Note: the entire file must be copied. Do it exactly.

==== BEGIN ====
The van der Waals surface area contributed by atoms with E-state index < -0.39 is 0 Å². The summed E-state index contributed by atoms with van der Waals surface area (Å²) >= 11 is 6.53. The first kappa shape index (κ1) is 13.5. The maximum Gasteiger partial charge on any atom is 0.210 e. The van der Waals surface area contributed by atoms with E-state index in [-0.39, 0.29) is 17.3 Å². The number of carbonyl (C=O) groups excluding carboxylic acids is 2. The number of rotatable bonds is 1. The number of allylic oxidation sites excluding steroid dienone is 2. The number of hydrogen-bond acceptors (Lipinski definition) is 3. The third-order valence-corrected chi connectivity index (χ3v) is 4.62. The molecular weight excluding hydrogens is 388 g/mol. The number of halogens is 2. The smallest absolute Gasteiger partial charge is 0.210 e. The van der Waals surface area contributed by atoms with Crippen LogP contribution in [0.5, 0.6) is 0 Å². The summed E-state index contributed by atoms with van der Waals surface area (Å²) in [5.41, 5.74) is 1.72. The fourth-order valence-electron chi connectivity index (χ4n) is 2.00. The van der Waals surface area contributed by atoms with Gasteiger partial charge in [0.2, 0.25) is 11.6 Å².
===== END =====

The van der Waals surface area contributed by atoms with E-state index < -0.39 is 0 Å². The summed E-state index contributed by atoms with van der Waals surface area (Å²) >= 11 is 6.53. The first kappa shape index (κ1) is 13.5. The maximum Gasteiger partial charge on any atom is 0.210 e. The van der Waals surface area contributed by atoms with E-state index in [-0.39, 0.29) is 17.3 Å². The number of carbonyl (C=O) groups excluding carboxylic acids is 2. The number of rotatable bonds is 1. The number of allylic oxidation sites excluding steroid dienone is 2. The number of hydrogen-bond acceptors (Lipinski definition) is 3. The third-order valence-corrected chi connectivity index (χ3v) is 4.62. The molecular weight excluding hydrogens is 388 g/mol. The number of halogens is 2. The smallest absolute Gasteiger partial charge is 0.210 e. The van der Waals surface area contributed by atoms with Crippen LogP contribution in [0.5, 0.6) is 0 Å². The summed E-state index contributed by atoms with van der Waals surface area (Å²) in [5.41, 5.74) is 1.72. The fourth-order valence-electron chi connectivity index (χ4n) is 2.00. The van der Waals surface area contributed by atoms with Gasteiger partial charge in [0.2, 0.25) is 11.6 Å².